PS Physio exercises and laundry folding have been elevated to new heights by a) a subscription to Netflix, and therefore b) ten seasons of Friends available to watch on-demand. It’s the small pleasures, it really is.
Pouring my coffee this morning, I thought, this is my favourite moment of the day — the smell of the warm coffee, the anticipation of sitting down at my computer and tasting the first sip.
But then it occurred to me that my day is full of favourite moments.
Some are ritualistic in their daily repetition, such as the cup of coffee.
Others alight out of the blue, like sitting beside CJ on the stairs well after his bedtime while he tries to remember what worry he was going to ask me about, what worry is keeping him from staying in his bed and falling asleep, his face in profile to mine, fixed in thought, and it feels like I could go on looking at him forever without ever tiring of the sight of him in the late-evening half-light coming through the window. At last he says: “Why do we have to lose our baby teeth and then grow adult teeth? Why aren’t we just born with adult teeth?”
This is my favourite moment. And this. And this.
Leaping in the air to cheer my daughter who is suddenly rocketing into second place with a pure blast of speed as she comes around the bend at the end of the 800-metre race. Somehow, on the straightaway, her face turns toward mine, from the track to the stands, and it feels like our eyes lock and I can see the fatigue caused by her effort, and I am telling her that she can keep going, she can do it, and she is telling me that she already knows this, wordlessly, and the image becomes fixed in my mind in a way that feels quite permanent.
An email out of the blue from a senior editor at a major Canadian magazine, asking me to consider writing for them — goosebumps.
The light in the early morning as we approach solstice.
The scent of peonies in bloom.
Talking to a loved one, even though they’re not having a good day, knowing a loved one feels comfortable talking to me, even though they’re not having a good day.
Seeing a 4:10-kilometre split while out-running a thunder storm at soccer practice. Saying to my daughter after we’ve dashed to the car through driving rain, now I’m going to go for an under 4-minute kilometre. Just one. And she says, you can do it!
And anything seems possible.
Enjoying the peace of this photo. Or maybe it’s the pause. The moment suspended.
In a rush. Monday morning. Dog can’t decide whether she wants in or out. Need to get on bike and get to a school meeting. Still not getting enough sleep.
I’m tempted to put all of the above into hashtag form, but I don’t know why. Maybe hashtags are kind of like miniature poems? Or maybe I should just sign up on Instagram? Here’s how it would look …
#inarush #Mondaymorning #dogatdoor #biking #meeting #moretiredthansleepcancure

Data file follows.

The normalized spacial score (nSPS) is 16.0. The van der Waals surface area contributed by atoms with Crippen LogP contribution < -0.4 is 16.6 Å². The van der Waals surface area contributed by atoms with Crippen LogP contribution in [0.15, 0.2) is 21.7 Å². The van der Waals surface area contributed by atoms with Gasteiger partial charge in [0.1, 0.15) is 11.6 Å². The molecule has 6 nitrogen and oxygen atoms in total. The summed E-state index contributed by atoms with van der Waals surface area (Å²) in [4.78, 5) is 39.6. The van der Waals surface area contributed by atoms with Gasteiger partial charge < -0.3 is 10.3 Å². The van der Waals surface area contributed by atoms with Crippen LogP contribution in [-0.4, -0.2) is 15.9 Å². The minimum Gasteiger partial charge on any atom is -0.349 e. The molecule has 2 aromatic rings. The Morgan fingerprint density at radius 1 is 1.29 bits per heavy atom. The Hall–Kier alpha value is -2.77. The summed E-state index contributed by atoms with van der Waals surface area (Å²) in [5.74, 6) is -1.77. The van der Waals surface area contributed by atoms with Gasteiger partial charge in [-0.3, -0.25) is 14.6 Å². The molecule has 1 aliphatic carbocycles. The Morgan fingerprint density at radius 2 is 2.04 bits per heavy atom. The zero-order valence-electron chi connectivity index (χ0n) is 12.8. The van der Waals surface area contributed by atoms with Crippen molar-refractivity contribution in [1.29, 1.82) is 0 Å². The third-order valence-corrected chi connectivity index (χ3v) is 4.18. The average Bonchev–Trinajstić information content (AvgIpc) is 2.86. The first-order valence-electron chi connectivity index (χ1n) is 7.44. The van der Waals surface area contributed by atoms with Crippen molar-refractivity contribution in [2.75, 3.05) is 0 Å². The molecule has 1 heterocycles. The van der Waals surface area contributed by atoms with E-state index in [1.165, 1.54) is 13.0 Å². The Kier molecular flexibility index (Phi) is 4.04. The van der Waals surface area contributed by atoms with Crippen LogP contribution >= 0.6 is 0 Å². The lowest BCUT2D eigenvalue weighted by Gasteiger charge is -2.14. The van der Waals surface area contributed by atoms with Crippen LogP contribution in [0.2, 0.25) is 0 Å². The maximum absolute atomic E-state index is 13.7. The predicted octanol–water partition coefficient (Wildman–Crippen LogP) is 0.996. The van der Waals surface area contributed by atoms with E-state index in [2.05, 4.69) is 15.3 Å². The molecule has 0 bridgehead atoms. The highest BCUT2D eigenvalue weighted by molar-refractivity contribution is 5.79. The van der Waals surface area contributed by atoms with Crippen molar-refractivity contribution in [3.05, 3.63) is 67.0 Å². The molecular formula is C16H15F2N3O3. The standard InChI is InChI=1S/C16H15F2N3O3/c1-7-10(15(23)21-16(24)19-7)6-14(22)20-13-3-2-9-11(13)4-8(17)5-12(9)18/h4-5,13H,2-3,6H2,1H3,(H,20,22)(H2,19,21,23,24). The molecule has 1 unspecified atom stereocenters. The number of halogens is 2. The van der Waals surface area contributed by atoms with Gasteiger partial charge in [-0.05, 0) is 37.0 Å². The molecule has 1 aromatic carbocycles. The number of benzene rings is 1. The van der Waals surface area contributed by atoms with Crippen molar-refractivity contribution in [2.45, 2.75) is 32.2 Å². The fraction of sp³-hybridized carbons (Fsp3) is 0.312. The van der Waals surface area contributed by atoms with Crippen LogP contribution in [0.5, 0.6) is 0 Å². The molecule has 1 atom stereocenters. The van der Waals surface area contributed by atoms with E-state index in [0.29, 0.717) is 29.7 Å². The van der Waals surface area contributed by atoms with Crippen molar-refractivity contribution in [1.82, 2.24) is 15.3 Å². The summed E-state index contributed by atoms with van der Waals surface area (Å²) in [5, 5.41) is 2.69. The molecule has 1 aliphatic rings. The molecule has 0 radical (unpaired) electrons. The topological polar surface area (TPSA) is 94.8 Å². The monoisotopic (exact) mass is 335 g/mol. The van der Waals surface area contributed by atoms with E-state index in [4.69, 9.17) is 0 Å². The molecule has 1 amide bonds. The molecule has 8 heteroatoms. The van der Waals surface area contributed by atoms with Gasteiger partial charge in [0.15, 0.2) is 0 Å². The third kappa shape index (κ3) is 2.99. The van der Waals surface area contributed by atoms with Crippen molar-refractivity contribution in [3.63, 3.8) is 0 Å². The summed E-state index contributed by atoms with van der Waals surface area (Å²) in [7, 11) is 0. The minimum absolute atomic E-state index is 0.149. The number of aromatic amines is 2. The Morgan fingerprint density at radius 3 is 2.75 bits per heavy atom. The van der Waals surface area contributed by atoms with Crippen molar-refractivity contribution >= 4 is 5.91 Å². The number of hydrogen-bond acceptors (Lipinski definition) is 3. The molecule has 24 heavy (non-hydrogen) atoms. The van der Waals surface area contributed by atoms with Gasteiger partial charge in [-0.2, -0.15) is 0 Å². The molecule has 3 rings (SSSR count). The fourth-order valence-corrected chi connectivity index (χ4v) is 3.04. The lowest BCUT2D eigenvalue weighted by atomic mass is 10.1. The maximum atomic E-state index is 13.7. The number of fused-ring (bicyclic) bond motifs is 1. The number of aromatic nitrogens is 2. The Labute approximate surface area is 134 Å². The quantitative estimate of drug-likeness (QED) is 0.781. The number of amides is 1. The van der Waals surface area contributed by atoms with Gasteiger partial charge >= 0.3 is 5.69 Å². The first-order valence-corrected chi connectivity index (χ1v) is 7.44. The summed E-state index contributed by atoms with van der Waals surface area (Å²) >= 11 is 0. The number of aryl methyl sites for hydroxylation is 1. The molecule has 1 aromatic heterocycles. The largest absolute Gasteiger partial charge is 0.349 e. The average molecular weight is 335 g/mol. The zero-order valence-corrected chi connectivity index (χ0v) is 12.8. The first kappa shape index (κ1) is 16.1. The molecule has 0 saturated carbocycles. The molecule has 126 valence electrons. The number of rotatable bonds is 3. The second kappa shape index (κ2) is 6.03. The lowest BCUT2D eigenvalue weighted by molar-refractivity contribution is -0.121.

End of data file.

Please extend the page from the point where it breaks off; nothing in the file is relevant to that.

Just have to add a postscript. Goes like this.
#bikechainblues #argh #greasecoveredhands #foreverrushing #notquitelate
I’m collecting all these photos to illustrate blog posts that have gone unwritten.
For example, these photos are from last Thursday, when I got up early with AppleApple who was swimming, went for a lovely run (first I checked the temperature and actually said to myself, hey, -24 with the windchill, that’s not bad!, mainly because I’d been expecting -30 and you’d have to admit, by comparison, -24 sounds positively balmy). I started my run around 5:30AM and discovered that the sky was growing pink by 6:20AM. It was a beautiful morning in Canada! (Today, I was running in nearly broad daylight by 6:45AM, although it was still -24 for some reason. I run on Tuesdays with my friend Nina, and we swear that this winter’s trend has been: Tuesday will be the coldest morning of any given week.)
So last Thursday, post-run, post-shower, post-poached-eggs-for-breakfast I fetched AppleApple from swimming, and tapped out a blissfully happy status update on FB: A beautiful morning in Canada! Then I took a nap. Kevin got the little kids up to their friends’ house before walking to his office. The older two were both home, one sick, and the other taking a “mental health” day (which we all need, on occasion). I was woken from my nap by the sound of wind striking the house. It was that loud, that dramatic. I opened my eyes to a scene of winter obliteration outside the window, and saw the time: 8:57AM. Exactly when my two little kids would be walking to school with their friends. So much for the beautiful winter morning in Canada! My initial instinct was to hop in the truck to try to “rescue” the children, but after I’d texted Kevin and the parents of the walking friends, I downgraded my response to “anxious pacing.” It was clear that driving in such conditions would help no one. (In fact, the shockingly sudden snow squalls caused enormous pile-ups during the morning’s commute.) The squall blew itself out in less than 15 minutes.